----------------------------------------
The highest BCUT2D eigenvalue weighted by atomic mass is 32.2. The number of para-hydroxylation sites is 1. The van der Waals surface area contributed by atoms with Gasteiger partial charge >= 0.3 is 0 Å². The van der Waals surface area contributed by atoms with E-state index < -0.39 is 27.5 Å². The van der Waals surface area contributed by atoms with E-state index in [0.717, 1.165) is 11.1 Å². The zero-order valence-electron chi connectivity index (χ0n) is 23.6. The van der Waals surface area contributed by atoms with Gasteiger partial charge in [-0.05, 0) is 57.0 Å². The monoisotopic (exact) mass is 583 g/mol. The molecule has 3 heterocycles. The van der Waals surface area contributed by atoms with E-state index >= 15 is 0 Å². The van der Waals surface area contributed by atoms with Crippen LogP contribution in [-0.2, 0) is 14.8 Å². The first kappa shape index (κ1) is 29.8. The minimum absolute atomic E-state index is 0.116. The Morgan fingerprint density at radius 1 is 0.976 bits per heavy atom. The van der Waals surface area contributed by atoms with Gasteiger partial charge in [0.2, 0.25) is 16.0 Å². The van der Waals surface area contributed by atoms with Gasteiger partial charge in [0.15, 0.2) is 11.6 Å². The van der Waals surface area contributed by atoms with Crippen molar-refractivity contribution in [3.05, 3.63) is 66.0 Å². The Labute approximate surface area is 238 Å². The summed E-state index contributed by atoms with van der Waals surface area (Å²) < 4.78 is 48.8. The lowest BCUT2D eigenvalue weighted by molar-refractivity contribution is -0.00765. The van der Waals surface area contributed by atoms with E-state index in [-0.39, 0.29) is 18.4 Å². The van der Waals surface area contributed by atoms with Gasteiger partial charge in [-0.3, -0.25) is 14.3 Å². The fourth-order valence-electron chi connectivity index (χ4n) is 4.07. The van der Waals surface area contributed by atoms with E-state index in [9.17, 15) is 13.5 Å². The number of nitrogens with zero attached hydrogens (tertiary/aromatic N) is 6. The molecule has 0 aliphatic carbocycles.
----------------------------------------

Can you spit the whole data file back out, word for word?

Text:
The highest BCUT2D eigenvalue weighted by atomic mass is 32.2. The number of para-hydroxylation sites is 1. The van der Waals surface area contributed by atoms with Gasteiger partial charge >= 0.3 is 0 Å². The van der Waals surface area contributed by atoms with E-state index < -0.39 is 27.5 Å². The van der Waals surface area contributed by atoms with E-state index in [0.717, 1.165) is 11.1 Å². The zero-order valence-electron chi connectivity index (χ0n) is 23.6. The van der Waals surface area contributed by atoms with Gasteiger partial charge in [-0.05, 0) is 57.0 Å². The monoisotopic (exact) mass is 583 g/mol. The molecule has 3 heterocycles. The van der Waals surface area contributed by atoms with E-state index >= 15 is 0 Å². The van der Waals surface area contributed by atoms with Crippen LogP contribution in [-0.2, 0) is 14.8 Å². The first kappa shape index (κ1) is 29.8. The minimum absolute atomic E-state index is 0.116. The Morgan fingerprint density at radius 1 is 0.976 bits per heavy atom. The van der Waals surface area contributed by atoms with Gasteiger partial charge in [0.2, 0.25) is 16.0 Å². The van der Waals surface area contributed by atoms with Gasteiger partial charge in [0.15, 0.2) is 11.6 Å². The van der Waals surface area contributed by atoms with Crippen molar-refractivity contribution in [3.05, 3.63) is 66.0 Å². The Labute approximate surface area is 238 Å². The summed E-state index contributed by atoms with van der Waals surface area (Å²) < 4.78 is 48.8. The lowest BCUT2D eigenvalue weighted by molar-refractivity contribution is -0.00765. The van der Waals surface area contributed by atoms with E-state index in [-0.39, 0.29) is 18.4 Å². The van der Waals surface area contributed by atoms with Gasteiger partial charge in [-0.3, -0.25) is 14.3 Å². The fourth-order valence-electron chi connectivity index (χ4n) is 4.07. The van der Waals surface area contributed by atoms with E-state index in [9.17, 15) is 13.5 Å². The number of nitrogens with zero attached hydrogens (tertiary/aromatic N) is 6. The molecule has 0 aliphatic carbocycles.